Bones of the Womb

By: Roksana Badruddoja  

I write with great pain and urgency fueled by restricting definitions of mothering, motherwork, and motherhood. Co-creating three high-risk traumatic—read as “troubled”—pregnancies over the past fifteen years required me to call on the unschooling that is deeply needed around our cultural imaginations of mothering, motherwork, and motherhood (including pregnancy, birth and termination). In this ethnographic narrative about pregnancy trauma, I set out to unexcise the messiness of mothering, motherwork and motherhood in order for a deeper understanding—a woman-centric shamanic understanding— of maternalisms to arise. What I hope to demonstrate in this tale is that the dominant maternal ideology—the fantasy of normative motherhood—has allowed high-risk pregnant mothers, especially WOC, to become a marginalized and invisible category and engage in mothering, motherwork and motherhood at high physical and psychological (and economic) costs. Here, I ask what do the voices of the most marginalized have to say? And, how can we insert ourselves into a story in which our experiences have a fuller role to play locally, nationally and globally? This is a story about what it means to participate in socially prescribed and sanctioned mothering, motherwork and motherhood during high-risk and traumatic pregnancies. And, I do so in order to challenge the myths of maternal ideology and reclaim marginalized mothering, motherwork, and motherhood. As a gender scholar and a queer mother of color to three fierce energy beings, my mission is to recognize the voices of those of us left behind on the margins and affirm the dignity of all people.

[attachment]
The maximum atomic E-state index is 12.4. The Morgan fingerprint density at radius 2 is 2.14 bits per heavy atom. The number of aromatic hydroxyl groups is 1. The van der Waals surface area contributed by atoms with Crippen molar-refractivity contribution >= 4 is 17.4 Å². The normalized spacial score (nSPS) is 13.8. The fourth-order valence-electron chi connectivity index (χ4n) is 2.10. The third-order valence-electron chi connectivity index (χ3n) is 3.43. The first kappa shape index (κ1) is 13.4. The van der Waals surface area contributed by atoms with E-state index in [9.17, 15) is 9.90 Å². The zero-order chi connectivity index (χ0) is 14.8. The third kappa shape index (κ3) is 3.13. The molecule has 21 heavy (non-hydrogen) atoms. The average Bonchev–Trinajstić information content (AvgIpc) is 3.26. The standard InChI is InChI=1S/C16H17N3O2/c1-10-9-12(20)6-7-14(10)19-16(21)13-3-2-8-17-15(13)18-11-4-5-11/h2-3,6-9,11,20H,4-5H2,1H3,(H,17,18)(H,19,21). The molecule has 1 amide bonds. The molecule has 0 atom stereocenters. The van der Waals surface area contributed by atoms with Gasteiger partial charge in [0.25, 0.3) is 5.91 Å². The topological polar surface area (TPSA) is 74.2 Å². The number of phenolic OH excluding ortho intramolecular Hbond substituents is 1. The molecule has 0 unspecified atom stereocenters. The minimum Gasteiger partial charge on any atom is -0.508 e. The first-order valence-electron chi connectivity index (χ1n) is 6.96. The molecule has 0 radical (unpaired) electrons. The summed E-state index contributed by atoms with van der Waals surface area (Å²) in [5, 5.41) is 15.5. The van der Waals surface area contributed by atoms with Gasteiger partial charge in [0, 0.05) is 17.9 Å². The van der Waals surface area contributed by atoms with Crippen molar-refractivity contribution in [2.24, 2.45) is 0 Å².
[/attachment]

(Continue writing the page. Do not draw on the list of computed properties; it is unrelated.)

Pregnancy Trauma, Mothering, Motherwork, Motherhood, Healing
Identity and Belonging
Focused Discussion

Roksana Badruddoja

Associate Professor, Sociology & Women and Gender Studies, Manhattan College